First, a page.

What is the military mission? I can't see a practical one. And if there is not a military mission that can reasonably be accomplished in a specified period of time, then keeping US troops in al-Anbar is a sort of murder. Because you know when they go out on patrol, a few of them each week are going to get blown up or shot down. Reliably. Each week. Steadily. It is monstrous to force them to play Russian roulette every day unless there is a clear mission that could thereby be accomplished. There is not. ...
Posted on: Tuesday, November 28, 2006 - 21:41
SOURCE: NYT (11-28-06)
IN January 1968, Americans turned on their televisions to find scenes of chaos and carnage as Vietnamese communists unleashed their surprise Tet offensive. It would go down in history as the greatest American battlefield defeat of the cold war.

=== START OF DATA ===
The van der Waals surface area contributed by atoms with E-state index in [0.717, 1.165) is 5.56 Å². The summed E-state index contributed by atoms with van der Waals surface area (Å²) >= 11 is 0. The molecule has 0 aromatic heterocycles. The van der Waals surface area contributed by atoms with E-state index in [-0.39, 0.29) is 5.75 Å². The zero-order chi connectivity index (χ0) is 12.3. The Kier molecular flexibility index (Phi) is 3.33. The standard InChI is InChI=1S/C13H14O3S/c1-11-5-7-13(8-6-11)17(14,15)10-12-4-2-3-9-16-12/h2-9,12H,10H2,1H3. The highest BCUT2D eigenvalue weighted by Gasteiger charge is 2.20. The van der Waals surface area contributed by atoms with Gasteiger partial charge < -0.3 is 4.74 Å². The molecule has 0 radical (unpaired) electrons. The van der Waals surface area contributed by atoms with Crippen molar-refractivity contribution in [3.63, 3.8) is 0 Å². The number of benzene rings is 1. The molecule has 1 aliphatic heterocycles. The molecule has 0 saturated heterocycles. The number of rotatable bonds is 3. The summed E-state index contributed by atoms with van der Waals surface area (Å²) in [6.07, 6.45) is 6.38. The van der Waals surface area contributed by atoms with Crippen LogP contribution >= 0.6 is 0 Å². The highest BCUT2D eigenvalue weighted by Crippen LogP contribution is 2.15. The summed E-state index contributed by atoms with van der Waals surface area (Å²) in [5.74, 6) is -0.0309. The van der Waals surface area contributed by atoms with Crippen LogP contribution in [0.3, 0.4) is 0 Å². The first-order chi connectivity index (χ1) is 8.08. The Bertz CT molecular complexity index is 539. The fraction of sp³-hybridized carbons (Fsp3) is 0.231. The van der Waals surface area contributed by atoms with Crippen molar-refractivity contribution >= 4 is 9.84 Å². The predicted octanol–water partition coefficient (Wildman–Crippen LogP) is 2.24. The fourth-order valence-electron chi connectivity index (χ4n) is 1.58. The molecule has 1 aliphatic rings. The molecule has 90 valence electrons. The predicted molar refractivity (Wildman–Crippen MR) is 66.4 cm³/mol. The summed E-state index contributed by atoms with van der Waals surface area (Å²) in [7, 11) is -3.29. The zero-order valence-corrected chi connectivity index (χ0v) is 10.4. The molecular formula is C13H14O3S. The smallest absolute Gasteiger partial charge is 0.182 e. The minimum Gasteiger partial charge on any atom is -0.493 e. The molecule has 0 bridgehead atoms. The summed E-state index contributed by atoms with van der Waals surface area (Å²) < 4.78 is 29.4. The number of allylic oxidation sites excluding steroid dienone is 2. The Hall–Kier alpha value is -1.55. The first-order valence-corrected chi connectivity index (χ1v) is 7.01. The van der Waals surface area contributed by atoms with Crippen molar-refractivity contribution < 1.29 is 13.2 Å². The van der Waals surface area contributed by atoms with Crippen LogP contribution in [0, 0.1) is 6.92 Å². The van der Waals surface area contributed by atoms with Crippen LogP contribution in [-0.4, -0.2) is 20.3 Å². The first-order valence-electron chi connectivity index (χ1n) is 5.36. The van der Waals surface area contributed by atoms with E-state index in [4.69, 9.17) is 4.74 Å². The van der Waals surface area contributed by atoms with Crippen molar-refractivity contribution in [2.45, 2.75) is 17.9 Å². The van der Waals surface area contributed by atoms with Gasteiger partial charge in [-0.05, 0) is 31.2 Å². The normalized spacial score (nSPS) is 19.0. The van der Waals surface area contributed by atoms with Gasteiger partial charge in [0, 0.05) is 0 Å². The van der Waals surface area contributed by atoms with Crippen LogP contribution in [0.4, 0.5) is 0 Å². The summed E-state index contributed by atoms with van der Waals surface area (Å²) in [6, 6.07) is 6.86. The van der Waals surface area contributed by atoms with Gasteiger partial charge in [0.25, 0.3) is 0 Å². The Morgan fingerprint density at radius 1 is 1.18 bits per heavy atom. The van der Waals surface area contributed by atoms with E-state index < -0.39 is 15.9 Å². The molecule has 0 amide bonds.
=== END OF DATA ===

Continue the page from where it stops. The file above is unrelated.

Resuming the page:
Twenty-five years later, in December 1992, the United States began a humanitarian intervention in Somalia that would be viewed as the most striking failure of the post-cold-war era. Then, in March 2003, American tanks charged across the dunes into Iraq, beginning, in the eyes of many Americans, the worst foreign policy debacle of the post-9/11 world. Tet, Somalia and Iraq: the three great post-World War II American defeats.
Except that, remarkably, Tet and Somalia were not defeats. They were successes perceived as failures. Such stark divergence between perception and reality is common in wartime, when people’s beliefs about which side wins and which loses are often driven by psychological factors that have nothing to do with events on the battlefield. Tet and Somalia may, therefore, hold important lessons for Iraq.